Solve Destructive Chewing


Despite their rolly polly exteriors, puppies are like marsh-dwelling alligators with razor sharp teeth, masquerading their true identity behind fuzzy adorableness and puppy kisses.  From the vantage point of your puppy, the world is a huge toy chest filled with intriguing textures and tastes…all which must be orally experienced.    And while dogs chew throughout their adult lives, puppies have exceptional vigor.

Your puppy chews for several reasons. For one, your puppy is teething like mad.  Teeth are rupturing through the gum line and the easiest way to counter-balance the pressure UPWARD, is to neutralize it with pressure DOWNWARD.  Secondly, dogs interact and understand the world through their mouth.  They are note taking, mentally compartmentalizing, and simply put –  it feels good.

And being the great grandchildren (to the 28th degree) of wild hunters, the dinning habits of your puppy’s ancestors required a fine set of chompers to consume dinner.  Muscles and tendons required a lot of chomping, don’t they?


Your first mission: accept the fact that puppy’s chewing will involve some degree of collateral damage.  Yes, we said it.  You second mission, follow these tips and your wallet will thank you.

1. STRATEGICALLY EMBED TOYS.  If your pup primarily resides between the living room, kitchen, and bedroom, keep two or three toys easily accessible in that location.

2. INTERRUPT AND REDIRECT.  When you see him chewing your favorite leather shoe, engage him in a chew toy BEFORE you take away the leather shoe.  This will ensure you’re not teaching your puppy to guard precious resources.

3. MANAGE LIKE A BOSS.  Crate train or tether him to a safe location when you cannot keep an eye on him.  (Educate yourself on proper crate training before you think about putting him in a crate.)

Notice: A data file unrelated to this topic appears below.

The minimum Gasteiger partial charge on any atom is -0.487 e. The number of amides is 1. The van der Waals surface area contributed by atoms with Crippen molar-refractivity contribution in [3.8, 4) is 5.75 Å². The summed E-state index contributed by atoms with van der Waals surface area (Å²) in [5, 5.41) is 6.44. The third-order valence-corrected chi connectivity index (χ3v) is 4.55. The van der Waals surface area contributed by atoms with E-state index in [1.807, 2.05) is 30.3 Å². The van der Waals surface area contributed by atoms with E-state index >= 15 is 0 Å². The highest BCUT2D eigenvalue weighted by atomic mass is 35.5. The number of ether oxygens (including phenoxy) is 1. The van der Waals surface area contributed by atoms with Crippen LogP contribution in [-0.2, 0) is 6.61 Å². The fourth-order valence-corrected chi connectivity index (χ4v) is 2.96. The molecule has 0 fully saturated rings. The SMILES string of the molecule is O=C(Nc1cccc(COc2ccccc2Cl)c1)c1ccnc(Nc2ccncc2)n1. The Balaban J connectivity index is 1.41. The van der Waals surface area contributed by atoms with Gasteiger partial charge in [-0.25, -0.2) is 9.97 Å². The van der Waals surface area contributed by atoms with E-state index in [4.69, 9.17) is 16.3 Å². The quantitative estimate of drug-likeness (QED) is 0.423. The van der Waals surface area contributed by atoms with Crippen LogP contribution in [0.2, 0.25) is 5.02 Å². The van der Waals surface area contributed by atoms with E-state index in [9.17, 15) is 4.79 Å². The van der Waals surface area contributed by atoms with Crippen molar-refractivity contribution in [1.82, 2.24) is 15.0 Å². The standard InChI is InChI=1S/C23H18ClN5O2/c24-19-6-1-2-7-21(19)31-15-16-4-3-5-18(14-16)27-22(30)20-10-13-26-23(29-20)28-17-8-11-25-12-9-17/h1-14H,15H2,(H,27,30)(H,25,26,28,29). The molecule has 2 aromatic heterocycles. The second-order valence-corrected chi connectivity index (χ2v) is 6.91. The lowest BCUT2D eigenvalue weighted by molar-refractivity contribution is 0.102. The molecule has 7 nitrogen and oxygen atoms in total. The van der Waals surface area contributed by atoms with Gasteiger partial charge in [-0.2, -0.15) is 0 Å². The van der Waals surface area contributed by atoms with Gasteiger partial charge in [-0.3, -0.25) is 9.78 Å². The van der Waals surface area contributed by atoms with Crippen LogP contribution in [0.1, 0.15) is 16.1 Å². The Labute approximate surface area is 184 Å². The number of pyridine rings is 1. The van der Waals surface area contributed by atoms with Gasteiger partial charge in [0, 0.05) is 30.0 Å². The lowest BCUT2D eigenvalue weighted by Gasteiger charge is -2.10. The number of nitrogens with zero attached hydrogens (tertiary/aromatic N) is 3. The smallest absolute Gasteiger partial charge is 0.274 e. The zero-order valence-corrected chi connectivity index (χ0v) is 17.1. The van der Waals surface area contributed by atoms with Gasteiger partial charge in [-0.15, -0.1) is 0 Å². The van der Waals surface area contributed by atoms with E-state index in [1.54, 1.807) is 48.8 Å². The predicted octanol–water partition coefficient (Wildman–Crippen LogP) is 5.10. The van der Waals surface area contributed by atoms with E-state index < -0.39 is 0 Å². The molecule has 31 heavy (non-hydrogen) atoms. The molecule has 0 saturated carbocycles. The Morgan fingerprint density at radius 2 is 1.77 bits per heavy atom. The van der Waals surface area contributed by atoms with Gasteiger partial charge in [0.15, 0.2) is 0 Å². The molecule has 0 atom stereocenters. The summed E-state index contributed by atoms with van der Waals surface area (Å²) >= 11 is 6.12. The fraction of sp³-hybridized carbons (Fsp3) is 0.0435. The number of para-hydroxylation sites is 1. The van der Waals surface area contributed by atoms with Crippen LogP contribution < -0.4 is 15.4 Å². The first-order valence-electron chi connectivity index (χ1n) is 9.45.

4. COMMUNICATE.   You’re not against him chewing per se, you just want him to chew specific items.  Praise and interact with him when he’s chewing his toys.

5. PUPPY PROOF YOUR HOUSE.  Don’t be a tease.  Pick up anything he could chew.

6. ROTATE YOUR DOG’S TOYS.  This will keep them interesting.

7. GIVE MENTAL STIMULATION.  More energy output on walks, means less energy to chew inside.

8. EXPERIMENT WITH TOYS.  Not all toys are equal. Try toys that squeak, toys that can be stuffed with food, plush toys that are soft.  Different toys provide different chewing experiences.


Dogs also chew for attention, especially if chewing provokes a reaction when the dog has limited opportunities for involvement with family members.  If your dog disengages with the item when you ignore him, then it is attention seeking.  Indulge him with attention when he’s good and engage him in a game of keep-away when he has HIS toy.

Serious chewers may require professional intervention or teaching a meaningful “no.”  If that’s the case, contact PAVLOV Dog Training.

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